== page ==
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White’s First Year: SEC Enforcement Gets a “Swagger”

April 10, 2014

In the year since Mary Jo White was sworn in as chairman on April 10, 2013, she has emphasized in speech after speech that the SEC is a law enforcement agency above all else.

The tough-talking former prosecutor has built upon changes to the enforcement unit made by former chair Mary Schapiro and Robert Khuzami, former head of the division, who are credited with strengthening enforcement and improving staff morale after the Madoff debacle.

“But I think Mary Jo White has given [the enforcement unit] swagger,” says Thomas Zaccaro, partner at Paul Hastings, whose work at the U.S. Attorney’s Office for the Southern District of New York overlapped with White’s tenure as U.S. attorney from 1993 to 2002.

White has stressed that the SEC will go after both small and large infractions of securities laws. She has made the unit more aggressive, partly through vigorous use of the tools already at the agency’s disposal, but also by arming the enforcement staff with new powers.

For example, White’s move to end the SEC’s longstanding protocol of permitting defendants to settle cases without admitting or denying liability has had a “profound impact” on the settlement process, says Zaccaro.

“It’s a heavy hammer,” says Stephen Crimmins, partner at K&L Gates, adding that White has empowered the enforcement unit in ways the industry has not seen before.

The SEC brought 686 enforcement actions in fiscal year 2013, a record number, with more than $3.4 billion in disgorgement and penalties, up from 10% from the prior year. It brought 140 cases against funds and fund firms during that period, slightly down from the 147 cases brought in that category in fiscal year 2012.

The enforcement staff gained the ability to use deferred prosecution and non-prosecution agreements in certain circumstances in 2010. But under White, the staff has made increased use of those agreements, which is “right out of the U.S. attorney’s playbook,” says Zaccaro.

Closer collaboration with the Division of Economic and Risk Analysis across the agency has meant a greater focus on using data to understand industry risk and then applying that information to the enforcement arena, says Crimmins.

But some industry attorneys question whether White’s work with policymaking has been as strong.

The SEC has moved forward with multiple rules mandated by the Dodd-Frank Act and the JOBS Act — for example, lifting the ban on hedge fund ads and finalizing the controversial Volcker Rule.

Most notably for the fund industry, White issued a proposal for money market fund reforms last June. Her predecessor had failed the previous year to garner support among the five commissioners even to propose a rule.

“I do give the commission credit for proposing something, but that proposal to me reflects a little bit an unwillingness to make a decision,” says Joel Goldberg, of counsel at Stroock, referring to the two alternatives the agency proposed.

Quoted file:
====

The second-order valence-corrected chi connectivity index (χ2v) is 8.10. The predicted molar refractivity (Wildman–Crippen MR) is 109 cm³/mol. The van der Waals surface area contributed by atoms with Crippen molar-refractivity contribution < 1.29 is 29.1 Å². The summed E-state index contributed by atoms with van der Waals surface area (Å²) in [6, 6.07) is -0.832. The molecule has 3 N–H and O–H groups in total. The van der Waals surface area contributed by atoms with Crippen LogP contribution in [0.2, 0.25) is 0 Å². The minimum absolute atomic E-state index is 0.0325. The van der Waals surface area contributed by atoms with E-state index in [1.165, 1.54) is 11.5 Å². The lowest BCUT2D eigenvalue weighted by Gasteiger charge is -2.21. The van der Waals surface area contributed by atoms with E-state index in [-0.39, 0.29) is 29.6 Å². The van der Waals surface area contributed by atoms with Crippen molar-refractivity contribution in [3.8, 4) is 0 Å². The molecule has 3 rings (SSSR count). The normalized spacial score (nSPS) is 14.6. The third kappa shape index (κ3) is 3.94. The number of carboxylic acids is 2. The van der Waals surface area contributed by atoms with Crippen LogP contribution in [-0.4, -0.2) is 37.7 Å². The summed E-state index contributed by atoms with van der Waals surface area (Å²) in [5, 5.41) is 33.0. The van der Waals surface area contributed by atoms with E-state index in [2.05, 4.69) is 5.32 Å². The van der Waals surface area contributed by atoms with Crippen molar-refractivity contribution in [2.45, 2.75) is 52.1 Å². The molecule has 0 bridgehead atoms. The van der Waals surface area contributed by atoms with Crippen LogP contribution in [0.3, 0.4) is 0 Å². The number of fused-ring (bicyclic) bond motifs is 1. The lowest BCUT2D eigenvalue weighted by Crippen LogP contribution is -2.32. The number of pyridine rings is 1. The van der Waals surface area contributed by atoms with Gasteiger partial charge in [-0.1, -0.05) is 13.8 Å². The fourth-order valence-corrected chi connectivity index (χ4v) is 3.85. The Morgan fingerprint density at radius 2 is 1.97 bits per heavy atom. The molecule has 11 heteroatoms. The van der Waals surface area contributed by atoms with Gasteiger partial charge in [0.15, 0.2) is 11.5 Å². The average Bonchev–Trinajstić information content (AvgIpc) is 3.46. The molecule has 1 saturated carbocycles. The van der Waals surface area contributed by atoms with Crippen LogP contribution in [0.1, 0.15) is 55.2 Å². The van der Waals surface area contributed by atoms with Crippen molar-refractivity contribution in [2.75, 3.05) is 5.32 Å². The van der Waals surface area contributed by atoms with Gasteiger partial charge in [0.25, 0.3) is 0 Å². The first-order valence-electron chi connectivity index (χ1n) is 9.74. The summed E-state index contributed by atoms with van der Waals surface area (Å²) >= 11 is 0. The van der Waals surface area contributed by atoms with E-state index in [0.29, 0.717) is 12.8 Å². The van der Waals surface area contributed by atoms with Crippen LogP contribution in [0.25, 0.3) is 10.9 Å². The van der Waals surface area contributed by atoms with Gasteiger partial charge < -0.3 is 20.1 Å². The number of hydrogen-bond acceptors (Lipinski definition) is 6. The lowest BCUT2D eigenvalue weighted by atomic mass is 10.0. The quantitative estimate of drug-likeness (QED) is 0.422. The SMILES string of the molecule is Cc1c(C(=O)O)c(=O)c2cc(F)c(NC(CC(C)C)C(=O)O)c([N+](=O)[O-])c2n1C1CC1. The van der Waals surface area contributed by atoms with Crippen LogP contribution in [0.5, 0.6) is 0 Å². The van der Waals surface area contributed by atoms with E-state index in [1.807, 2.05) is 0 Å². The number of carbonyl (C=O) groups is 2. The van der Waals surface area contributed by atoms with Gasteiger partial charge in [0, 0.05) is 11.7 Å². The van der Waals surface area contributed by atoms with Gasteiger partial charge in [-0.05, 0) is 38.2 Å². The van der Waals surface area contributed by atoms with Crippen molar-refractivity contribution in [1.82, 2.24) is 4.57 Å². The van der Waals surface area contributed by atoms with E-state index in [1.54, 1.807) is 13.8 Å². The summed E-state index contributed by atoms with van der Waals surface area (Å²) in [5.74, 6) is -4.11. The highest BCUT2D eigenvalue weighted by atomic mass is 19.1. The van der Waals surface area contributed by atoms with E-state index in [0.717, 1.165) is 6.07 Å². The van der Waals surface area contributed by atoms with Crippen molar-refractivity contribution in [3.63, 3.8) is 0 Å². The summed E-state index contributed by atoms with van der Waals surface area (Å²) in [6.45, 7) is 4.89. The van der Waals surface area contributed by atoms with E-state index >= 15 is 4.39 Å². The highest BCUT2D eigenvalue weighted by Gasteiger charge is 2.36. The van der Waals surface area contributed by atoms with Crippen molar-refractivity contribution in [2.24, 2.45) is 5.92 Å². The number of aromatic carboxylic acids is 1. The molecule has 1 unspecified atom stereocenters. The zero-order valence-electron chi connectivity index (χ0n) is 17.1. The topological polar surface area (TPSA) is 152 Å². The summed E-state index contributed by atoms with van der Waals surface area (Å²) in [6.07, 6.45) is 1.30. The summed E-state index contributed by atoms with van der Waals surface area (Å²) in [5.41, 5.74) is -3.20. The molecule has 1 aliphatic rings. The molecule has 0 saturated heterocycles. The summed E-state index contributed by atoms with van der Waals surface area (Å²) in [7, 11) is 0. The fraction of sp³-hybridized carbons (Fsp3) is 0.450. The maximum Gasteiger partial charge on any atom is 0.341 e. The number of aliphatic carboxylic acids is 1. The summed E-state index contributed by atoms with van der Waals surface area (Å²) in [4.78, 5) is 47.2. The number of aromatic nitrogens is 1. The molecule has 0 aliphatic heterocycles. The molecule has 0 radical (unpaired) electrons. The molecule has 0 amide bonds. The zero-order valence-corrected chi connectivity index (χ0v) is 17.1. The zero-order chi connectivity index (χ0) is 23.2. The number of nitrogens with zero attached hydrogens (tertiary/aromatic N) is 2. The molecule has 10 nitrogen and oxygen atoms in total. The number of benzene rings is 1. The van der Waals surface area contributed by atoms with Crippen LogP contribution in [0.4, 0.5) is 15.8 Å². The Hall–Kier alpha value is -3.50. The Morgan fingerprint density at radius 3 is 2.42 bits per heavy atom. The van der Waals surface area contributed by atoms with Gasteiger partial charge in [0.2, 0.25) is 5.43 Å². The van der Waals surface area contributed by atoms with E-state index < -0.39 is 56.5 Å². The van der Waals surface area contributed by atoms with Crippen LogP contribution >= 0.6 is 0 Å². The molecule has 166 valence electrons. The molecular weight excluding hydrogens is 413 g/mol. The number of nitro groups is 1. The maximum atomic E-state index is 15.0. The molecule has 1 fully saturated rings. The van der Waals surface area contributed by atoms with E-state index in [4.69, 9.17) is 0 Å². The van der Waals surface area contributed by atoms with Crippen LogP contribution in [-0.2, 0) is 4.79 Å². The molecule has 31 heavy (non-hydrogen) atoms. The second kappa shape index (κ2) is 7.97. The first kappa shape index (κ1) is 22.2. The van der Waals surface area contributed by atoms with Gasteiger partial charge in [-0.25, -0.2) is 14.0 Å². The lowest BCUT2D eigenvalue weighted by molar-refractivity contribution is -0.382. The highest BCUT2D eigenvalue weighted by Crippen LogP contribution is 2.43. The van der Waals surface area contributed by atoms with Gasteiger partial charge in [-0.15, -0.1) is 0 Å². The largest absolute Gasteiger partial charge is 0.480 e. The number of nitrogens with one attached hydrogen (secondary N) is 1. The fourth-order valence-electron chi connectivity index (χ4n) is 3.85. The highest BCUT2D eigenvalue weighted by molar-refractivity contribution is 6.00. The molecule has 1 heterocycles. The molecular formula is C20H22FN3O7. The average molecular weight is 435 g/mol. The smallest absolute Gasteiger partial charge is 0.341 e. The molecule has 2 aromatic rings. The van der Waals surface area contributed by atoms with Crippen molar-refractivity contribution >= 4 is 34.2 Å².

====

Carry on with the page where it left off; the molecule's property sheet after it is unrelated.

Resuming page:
One would require prime institutional money funds to use a floating net asset value, while the other would permit the use of liquidity fees and redemption gates in times of market stress.

Time characterized the rule proposal as a compromise that broke a stalemate among the commissioners, but White told the magazine that the SEC, an independent agency, is deciding the issue “on the merits.”

Robert Plaze, partner at Stroock and former deputy director of the SEC’s Division of Investment Management, says White’s focus on enforcement is a “natural consequence” of her background as a prosecutor as well as the constraints she is operating under in the policy space.

Those constraints include the difficulty in reaching a majority vote among the five commissioners on rules and the threat of the U.S. Court of Appeals for the D.C. Circuit’s overturning SEC rules. Since 2005, the court has struck down seven SEC rules or actions on the grounds the agency had not conducted adequate cost-benefit analyses.

The agency’s stepped-up emphasis on enforcement sometimes means that the industry does not have an opportunity to discuss the policy issues that are at stake in a given case, says Paul Huey-Burns, partner at Shulman Rogers.

“Enforcement actions do represent policy decisions,” he says. “[And] the perception in the industry is that the ability to talk about policy implications is getting shunted to the side by the more prosecutorial approach.”

On the policy side, the SEC has also called attention to its increased use of guidance updates, but while the additional guidance is often welcome, some would prefer that the SEC make more use of its rulemaking powers.

“The problem with guidance is that it skirts the rulemaking process,” says Stroock’s Goldberg. “People don’t get a chance to comment on a proposal, and oftentimes, the staff can learn a lot from the comments.”

The SEC did not respond to a request for comment by deadline.

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